With Wolfowitz's rise and Kennan's death,
the days of cautious US diplomacy are over
by Leon Hadar
American historian and diplomat George F. Kennan died last week
at the age of 101, a day after US President George W. Bush announced
that he was nominating Deputy Defense Secretary Paul D. Wolfowitz
to head the World Bank.
it was not surprising that I ended up going over the obituaries
for the leading strategist of the Cold War on the same day that
I was reading the bios on the main architect of the invasion of
that got me thinking not only about the differences between these
two foreign policy thinkers and practitioners; it also raised an
intriguing question: Is the US-led war on terrorism that the neoconservative
Mr. Wolfowitz helped to design looking more and more like a never-ending
American engagement in global military confrontation the
kind of dangerous situation that the paleoconservative Mr. Kennan
had tried so much to prevent?
you recall the scholar and statesman Mr. Kennan his superior
intellect and magisterial works on history (including two Pulitzer
Prize-winning books) as well as a moving memoir you cannot
but feel nostalgic for the days when giants roamed the earth; compare
that era to our age when every midget can and does become a media
would assume the 61-year-old Mr. Wolfowitz, who has been described
by his admirers as the "brain" behind Mr. Bush's foreign policy
and as a great Kissinger-like "strategic thinker," would have authored
by now several important books on global affairs.
search Amazon.com or Google the Internet and you discover nothing
more than few mediocre "policy analyses" penned by the former dean
of the School of Advanced International Studies at Johns Hopkins
Mr. Kennan, spending the last fifty years as an intellectual recluse
at the Institute for Advanced Studies in Princeton, did his best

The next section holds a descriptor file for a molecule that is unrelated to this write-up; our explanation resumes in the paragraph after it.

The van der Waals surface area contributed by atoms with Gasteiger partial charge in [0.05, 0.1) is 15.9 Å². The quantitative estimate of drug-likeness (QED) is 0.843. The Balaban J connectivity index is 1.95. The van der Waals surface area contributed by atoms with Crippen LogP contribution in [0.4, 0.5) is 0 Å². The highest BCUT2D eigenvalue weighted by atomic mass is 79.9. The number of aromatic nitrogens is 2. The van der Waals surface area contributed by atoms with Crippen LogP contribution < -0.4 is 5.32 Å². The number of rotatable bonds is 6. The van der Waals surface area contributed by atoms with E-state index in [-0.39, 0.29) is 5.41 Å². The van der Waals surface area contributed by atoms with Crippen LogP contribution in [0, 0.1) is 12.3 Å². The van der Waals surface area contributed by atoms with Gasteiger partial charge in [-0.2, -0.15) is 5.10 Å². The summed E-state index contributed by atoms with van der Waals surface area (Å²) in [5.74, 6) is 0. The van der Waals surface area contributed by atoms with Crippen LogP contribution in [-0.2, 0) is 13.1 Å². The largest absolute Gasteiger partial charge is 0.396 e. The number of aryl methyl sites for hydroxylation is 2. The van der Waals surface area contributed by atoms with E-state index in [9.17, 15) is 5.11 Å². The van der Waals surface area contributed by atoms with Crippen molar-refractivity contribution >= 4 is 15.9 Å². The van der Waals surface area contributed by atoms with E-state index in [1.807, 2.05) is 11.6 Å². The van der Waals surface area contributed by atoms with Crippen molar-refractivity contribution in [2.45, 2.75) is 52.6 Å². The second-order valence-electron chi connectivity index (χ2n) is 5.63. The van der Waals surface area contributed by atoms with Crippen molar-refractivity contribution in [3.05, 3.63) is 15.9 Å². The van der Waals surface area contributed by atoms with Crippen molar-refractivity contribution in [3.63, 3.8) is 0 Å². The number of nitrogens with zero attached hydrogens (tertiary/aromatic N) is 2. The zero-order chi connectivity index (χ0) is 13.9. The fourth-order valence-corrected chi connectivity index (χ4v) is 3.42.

in avoiding the public and media limelight, Mr. Wolfowitz, the consummate
Washington operator, has never encountered a television camera to
which he wouldn't grant an interview. The scene in the documentary
Fahrenheit 9/11, when he was caught on tape spitting on his comb
and then fixing his hair, was in preparation for a TV appearance.
Kennan, while serving in a US embassy in 1947, had written the famous
"Long Telegram," which stated the principles of the "containment
strategy" (and which were restated later in a Foreign Affairs magazine
article that was signed "X") calling for a patient diplomatic
effort, backed by military power that would set obstacles on the
global expansion of the Soviet Union and waiting until it would
gradually mellow or break up.
"containment strategy" was adopted as the official US policy under
several American administrations and proved to be a winner when
the Soviet empire collapsed in 1989.
Wolfowitz, serving in the Pentagon in 1992, authored a policy paper
which called for the establishment of global Pax Americana, which
was rejected by the First President Bush and President Bill Clinton.
unipolarist approach to global affairs was eventually adopted by
the Second President Bush in the aftermath of 9/11, with the war